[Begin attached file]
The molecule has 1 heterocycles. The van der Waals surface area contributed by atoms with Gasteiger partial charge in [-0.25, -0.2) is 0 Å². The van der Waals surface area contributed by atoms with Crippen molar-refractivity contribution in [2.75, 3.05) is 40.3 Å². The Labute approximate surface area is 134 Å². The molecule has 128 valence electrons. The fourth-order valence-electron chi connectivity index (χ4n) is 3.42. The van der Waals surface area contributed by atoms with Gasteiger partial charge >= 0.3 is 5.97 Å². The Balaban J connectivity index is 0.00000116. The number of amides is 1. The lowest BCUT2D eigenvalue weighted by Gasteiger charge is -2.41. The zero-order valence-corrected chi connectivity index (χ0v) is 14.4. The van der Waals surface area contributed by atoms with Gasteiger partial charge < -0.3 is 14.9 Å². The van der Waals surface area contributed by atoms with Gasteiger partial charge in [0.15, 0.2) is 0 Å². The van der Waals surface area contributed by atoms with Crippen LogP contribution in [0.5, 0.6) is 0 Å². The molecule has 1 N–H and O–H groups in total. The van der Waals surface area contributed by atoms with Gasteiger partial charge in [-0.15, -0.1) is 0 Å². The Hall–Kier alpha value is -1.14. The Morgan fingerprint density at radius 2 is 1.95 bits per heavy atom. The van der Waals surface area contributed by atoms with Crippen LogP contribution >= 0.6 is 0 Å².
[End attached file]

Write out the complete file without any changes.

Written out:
The molecule has 1 heterocycles. The van der Waals surface area contributed by atoms with Gasteiger partial charge in [-0.25, -0.2) is 0 Å². The van der Waals surface area contributed by atoms with Crippen molar-refractivity contribution in [2.75, 3.05) is 40.3 Å². The Labute approximate surface area is 134 Å². The molecule has 128 valence electrons. The fourth-order valence-electron chi connectivity index (χ4n) is 3.42. The van der Waals surface area contributed by atoms with Gasteiger partial charge >= 0.3 is 5.97 Å². The Balaban J connectivity index is 0.00000116. The number of amides is 1. The lowest BCUT2D eigenvalue weighted by Gasteiger charge is -2.41. The zero-order valence-corrected chi connectivity index (χ0v) is 14.4. The van der Waals surface area contributed by atoms with Gasteiger partial charge < -0.3 is 14.9 Å². The van der Waals surface area contributed by atoms with Gasteiger partial charge in [0.15, 0.2) is 0 Å². The van der Waals surface area contributed by atoms with Crippen LogP contribution in [0.5, 0.6) is 0 Å². The molecule has 1 N–H and O–H groups in total. The van der Waals surface area contributed by atoms with Gasteiger partial charge in [-0.15, -0.1) is 0 Å². The Hall–Kier alpha value is -1.14. The Morgan fingerprint density at radius 2 is 1.95 bits per heavy atom. The van der Waals surface area contributed by atoms with Crippen LogP contribution >= 0.6 is 0 Å².